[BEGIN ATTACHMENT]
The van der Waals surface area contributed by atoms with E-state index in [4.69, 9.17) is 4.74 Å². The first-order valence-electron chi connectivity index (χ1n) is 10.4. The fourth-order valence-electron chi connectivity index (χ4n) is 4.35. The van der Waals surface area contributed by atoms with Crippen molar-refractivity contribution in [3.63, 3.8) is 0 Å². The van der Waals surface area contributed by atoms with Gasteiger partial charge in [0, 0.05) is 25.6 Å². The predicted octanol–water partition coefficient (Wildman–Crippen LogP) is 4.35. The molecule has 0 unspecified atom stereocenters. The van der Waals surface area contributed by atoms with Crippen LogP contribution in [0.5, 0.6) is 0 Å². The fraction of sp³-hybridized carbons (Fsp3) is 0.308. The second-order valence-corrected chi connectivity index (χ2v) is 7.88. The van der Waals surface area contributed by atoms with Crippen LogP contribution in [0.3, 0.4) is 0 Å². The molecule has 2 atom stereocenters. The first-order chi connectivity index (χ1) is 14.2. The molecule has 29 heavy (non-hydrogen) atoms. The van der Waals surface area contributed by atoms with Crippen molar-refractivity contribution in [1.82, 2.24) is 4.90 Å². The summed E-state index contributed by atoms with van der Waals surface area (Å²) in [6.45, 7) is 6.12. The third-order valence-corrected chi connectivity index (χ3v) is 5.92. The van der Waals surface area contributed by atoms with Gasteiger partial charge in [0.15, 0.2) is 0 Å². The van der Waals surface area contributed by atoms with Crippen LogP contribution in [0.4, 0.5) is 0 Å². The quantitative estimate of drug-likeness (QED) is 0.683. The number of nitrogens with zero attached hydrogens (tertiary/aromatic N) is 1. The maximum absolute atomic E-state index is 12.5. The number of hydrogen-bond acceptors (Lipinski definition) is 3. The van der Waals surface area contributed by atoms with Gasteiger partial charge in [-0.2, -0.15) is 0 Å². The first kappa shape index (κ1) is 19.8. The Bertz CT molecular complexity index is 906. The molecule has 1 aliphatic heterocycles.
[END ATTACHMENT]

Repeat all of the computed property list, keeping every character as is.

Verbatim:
The van der Waals surface area contributed by atoms with E-state index in [4.69, 9.17) is 4.74 Å². The first-order valence-electron chi connectivity index (χ1n) is 10.4. The fourth-order valence-electron chi connectivity index (χ4n) is 4.35. The van der Waals surface area contributed by atoms with Crippen molar-refractivity contribution in [3.63, 3.8) is 0 Å². The van der Waals surface area contributed by atoms with Gasteiger partial charge in [0, 0.05) is 25.6 Å². The predicted octanol–water partition coefficient (Wildman–Crippen LogP) is 4.35. The molecule has 0 unspecified atom stereocenters. The van der Waals surface area contributed by atoms with Crippen LogP contribution in [0.5, 0.6) is 0 Å². The fraction of sp³-hybridized carbons (Fsp3) is 0.308. The second-order valence-corrected chi connectivity index (χ2v) is 7.88. The van der Waals surface area contributed by atoms with Crippen LogP contribution in [0.3, 0.4) is 0 Å². The molecule has 2 atom stereocenters. The first-order chi connectivity index (χ1) is 14.2. The molecule has 29 heavy (non-hydrogen) atoms. The van der Waals surface area contributed by atoms with Crippen molar-refractivity contribution in [1.82, 2.24) is 4.90 Å². The summed E-state index contributed by atoms with van der Waals surface area (Å²) in [6.45, 7) is 6.12. The third-order valence-corrected chi connectivity index (χ3v) is 5.92. The van der Waals surface area contributed by atoms with Gasteiger partial charge in [0.15, 0.2) is 0 Å². The van der Waals surface area contributed by atoms with Crippen LogP contribution in [0.4, 0.5) is 0 Å². The quantitative estimate of drug-likeness (QED) is 0.683. The number of nitrogens with zero attached hydrogens (tertiary/aromatic N) is 1. The maximum absolute atomic E-state index is 12.5. The number of hydrogen-bond acceptors (Lipinski definition) is 3. The van der Waals surface area contributed by atoms with Gasteiger partial charge in [-0.2, -0.15) is 0 Å². The first kappa shape index (κ1) is 19.8. The Bertz CT molecular complexity index is 906. The molecule has 1 aliphatic heterocycles.